Yet despite Brexit, despite the UK Internal Market Act, despite Boris Johnson, despite Liz Truss, despite the Supreme Court, despite Alister Jack, the polling on independence has refused to move.

Despite, despite, despite. Following Lord Ashcroft’s latest polling show that Scots “would rather have a law made in Westminster that they agreed with than a law made in Scotland that they disagreed with”, it’s been a bad week for received wisdom where the constitutional battle is concerned.

This morning, Sturgeon said: “I am confident that I can and would lead the SNP to further electoral success.” Assuming she’s right about that, it’s clear she no longer thinks it’s worth the trouble to do so. The polling on independence is probably the best explanation for that.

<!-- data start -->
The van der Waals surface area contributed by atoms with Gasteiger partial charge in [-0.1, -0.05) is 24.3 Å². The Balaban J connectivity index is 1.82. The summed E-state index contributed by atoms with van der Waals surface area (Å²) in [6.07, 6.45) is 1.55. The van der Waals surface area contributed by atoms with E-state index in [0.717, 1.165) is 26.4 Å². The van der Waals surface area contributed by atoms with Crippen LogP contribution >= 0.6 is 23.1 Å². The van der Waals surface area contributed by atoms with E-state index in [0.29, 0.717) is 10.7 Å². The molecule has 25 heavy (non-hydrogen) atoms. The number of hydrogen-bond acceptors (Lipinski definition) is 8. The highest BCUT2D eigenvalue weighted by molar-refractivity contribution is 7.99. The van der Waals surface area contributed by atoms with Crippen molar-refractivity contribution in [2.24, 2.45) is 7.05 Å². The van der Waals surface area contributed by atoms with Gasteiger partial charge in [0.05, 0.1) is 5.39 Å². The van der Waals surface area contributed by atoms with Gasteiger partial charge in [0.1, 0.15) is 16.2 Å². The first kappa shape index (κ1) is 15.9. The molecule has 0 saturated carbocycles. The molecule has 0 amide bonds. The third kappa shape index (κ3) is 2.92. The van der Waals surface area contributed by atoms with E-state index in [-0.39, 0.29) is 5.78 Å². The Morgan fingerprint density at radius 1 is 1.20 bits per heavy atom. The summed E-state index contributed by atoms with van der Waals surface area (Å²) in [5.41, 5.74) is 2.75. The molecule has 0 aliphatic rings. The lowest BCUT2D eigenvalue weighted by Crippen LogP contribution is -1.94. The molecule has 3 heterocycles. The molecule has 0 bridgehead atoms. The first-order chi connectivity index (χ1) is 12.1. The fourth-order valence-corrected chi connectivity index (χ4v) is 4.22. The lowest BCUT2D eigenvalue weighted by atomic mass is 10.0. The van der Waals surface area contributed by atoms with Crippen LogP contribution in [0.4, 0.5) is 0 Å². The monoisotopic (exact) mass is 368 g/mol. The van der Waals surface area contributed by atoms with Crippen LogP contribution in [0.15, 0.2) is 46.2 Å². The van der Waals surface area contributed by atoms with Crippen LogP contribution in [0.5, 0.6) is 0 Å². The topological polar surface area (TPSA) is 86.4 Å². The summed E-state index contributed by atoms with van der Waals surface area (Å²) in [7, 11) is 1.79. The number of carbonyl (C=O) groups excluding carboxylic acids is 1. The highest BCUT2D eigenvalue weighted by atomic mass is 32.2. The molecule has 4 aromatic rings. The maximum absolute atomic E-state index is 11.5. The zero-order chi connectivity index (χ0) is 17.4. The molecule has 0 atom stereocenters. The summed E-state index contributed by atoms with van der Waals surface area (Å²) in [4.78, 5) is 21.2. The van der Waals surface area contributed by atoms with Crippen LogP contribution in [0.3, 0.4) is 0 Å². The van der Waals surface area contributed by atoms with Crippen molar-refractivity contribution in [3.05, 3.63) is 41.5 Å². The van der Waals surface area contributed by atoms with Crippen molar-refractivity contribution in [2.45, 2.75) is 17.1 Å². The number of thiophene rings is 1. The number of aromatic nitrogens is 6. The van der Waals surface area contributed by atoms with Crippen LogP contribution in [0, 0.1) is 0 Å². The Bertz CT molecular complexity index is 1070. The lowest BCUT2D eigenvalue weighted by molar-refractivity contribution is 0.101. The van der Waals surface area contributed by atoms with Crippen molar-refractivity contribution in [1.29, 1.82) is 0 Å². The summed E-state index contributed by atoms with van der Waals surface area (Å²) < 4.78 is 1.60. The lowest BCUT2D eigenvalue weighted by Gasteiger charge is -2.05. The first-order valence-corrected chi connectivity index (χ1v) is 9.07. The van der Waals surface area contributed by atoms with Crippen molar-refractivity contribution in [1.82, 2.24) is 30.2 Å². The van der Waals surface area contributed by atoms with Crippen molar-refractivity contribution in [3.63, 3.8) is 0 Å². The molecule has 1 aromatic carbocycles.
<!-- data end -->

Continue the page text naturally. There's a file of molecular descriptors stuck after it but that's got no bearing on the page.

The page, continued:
But what if she isn’t? After all, as one journalist pointed out today, just three weeks ago Sturgeon said she had plenty “left in the tank”. Only this weekend, the Sunday Telegraph reported her plan to challenge Alister Jack’s veto of her controversial gender legislation in court and reframe the whole thing as a matter of democracy.

This suggests a more immediate explanation is in order. And the first is simply that she believes the SNP’s extraordinary run of defying political gravity might end, and sooner than many supposed. Why might that happen?

Perhaps she doesn’t want to navigate the minefield she has laid for herself on independence. In her speech, she said that the SNP would need to make a collective decision on her proposal – widely considered a massive downside risk with little to gain – to treat the next general election as a so-called proxy vote on separation. Stepping down now avoids the need to take ownership of it.